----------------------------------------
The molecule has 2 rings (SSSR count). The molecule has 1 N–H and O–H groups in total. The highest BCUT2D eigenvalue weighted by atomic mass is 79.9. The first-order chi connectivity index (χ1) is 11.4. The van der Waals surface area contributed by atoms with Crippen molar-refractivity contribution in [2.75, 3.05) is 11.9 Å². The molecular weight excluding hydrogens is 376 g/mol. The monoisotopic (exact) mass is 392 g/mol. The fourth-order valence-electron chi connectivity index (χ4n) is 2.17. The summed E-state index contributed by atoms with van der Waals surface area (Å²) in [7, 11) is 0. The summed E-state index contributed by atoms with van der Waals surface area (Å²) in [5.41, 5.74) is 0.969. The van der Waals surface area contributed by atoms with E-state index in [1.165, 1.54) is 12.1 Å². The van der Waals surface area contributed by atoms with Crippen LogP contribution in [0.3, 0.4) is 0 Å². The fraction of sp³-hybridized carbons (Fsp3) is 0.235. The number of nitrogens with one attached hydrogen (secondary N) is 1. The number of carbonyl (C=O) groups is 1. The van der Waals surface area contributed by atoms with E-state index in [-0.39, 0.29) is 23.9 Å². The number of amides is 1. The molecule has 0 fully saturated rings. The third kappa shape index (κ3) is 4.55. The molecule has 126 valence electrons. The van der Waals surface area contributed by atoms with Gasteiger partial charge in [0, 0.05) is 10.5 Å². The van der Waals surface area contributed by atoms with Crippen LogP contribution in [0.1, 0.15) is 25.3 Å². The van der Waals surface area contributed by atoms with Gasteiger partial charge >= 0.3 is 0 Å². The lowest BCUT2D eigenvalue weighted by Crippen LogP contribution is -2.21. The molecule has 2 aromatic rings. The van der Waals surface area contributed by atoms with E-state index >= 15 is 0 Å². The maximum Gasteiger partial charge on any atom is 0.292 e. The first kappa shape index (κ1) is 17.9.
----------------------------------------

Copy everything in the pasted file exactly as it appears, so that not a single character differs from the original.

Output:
The molecule has 2 rings (SSSR count). The molecule has 1 N–H and O–H groups in total. The highest BCUT2D eigenvalue weighted by atomic mass is 79.9. The first-order chi connectivity index (χ1) is 11.4. The van der Waals surface area contributed by atoms with Crippen molar-refractivity contribution in [2.75, 3.05) is 11.9 Å². The molecular weight excluding hydrogens is 376 g/mol. The monoisotopic (exact) mass is 392 g/mol. The fourth-order valence-electron chi connectivity index (χ4n) is 2.17. The summed E-state index contributed by atoms with van der Waals surface area (Å²) in [7, 11) is 0. The summed E-state index contributed by atoms with van der Waals surface area (Å²) in [5.41, 5.74) is 0.969. The van der Waals surface area contributed by atoms with E-state index in [1.165, 1.54) is 12.1 Å². The van der Waals surface area contributed by atoms with Crippen LogP contribution in [0.3, 0.4) is 0 Å². The fraction of sp³-hybridized carbons (Fsp3) is 0.235. The number of nitrogens with one attached hydrogen (secondary N) is 1. The number of carbonyl (C=O) groups is 1. The van der Waals surface area contributed by atoms with E-state index in [-0.39, 0.29) is 23.9 Å². The number of amides is 1. The molecule has 0 fully saturated rings. The third kappa shape index (κ3) is 4.55. The molecule has 126 valence electrons. The van der Waals surface area contributed by atoms with Gasteiger partial charge in [0, 0.05) is 10.5 Å². The van der Waals surface area contributed by atoms with Crippen LogP contribution in [0.1, 0.15) is 25.3 Å². The van der Waals surface area contributed by atoms with Gasteiger partial charge >= 0.3 is 0 Å². The lowest BCUT2D eigenvalue weighted by Crippen LogP contribution is -2.21. The molecule has 2 aromatic rings. The van der Waals surface area contributed by atoms with E-state index >= 15 is 0 Å². The maximum Gasteiger partial charge on any atom is 0.292 e. The first kappa shape index (κ1) is 17.9.